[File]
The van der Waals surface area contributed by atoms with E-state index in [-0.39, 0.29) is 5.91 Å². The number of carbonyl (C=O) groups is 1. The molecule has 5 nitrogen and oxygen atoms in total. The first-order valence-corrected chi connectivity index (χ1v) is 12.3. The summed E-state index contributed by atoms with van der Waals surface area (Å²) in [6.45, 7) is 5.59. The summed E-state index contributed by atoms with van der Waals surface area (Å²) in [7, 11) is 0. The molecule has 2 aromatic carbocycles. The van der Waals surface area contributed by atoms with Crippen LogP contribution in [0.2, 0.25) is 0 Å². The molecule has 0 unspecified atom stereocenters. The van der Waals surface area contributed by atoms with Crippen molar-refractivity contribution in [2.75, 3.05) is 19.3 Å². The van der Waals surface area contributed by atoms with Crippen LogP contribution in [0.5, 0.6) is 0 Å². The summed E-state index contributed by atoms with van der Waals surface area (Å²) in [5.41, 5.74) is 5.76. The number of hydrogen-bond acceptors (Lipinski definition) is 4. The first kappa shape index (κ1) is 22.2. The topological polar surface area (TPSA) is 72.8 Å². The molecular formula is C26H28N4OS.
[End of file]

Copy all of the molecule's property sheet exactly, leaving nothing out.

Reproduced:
The van der Waals surface area contributed by atoms with E-state index in [-0.39, 0.29) is 5.91 Å². The number of carbonyl (C=O) groups is 1. The molecule has 5 nitrogen and oxygen atoms in total. The first-order valence-corrected chi connectivity index (χ1v) is 12.3. The summed E-state index contributed by atoms with van der Waals surface area (Å²) in [6.45, 7) is 5.59. The summed E-state index contributed by atoms with van der Waals surface area (Å²) in [7, 11) is 0. The molecule has 2 aromatic carbocycles. The van der Waals surface area contributed by atoms with Crippen LogP contribution in [0.2, 0.25) is 0 Å². The molecule has 0 unspecified atom stereocenters. The van der Waals surface area contributed by atoms with Crippen molar-refractivity contribution in [2.75, 3.05) is 19.3 Å². The van der Waals surface area contributed by atoms with Crippen LogP contribution in [0.5, 0.6) is 0 Å². The summed E-state index contributed by atoms with van der Waals surface area (Å²) in [5.41, 5.74) is 5.76. The number of hydrogen-bond acceptors (Lipinski definition) is 4. The first kappa shape index (κ1) is 22.2. The topological polar surface area (TPSA) is 72.8 Å². The molecular formula is C26H28N4OS.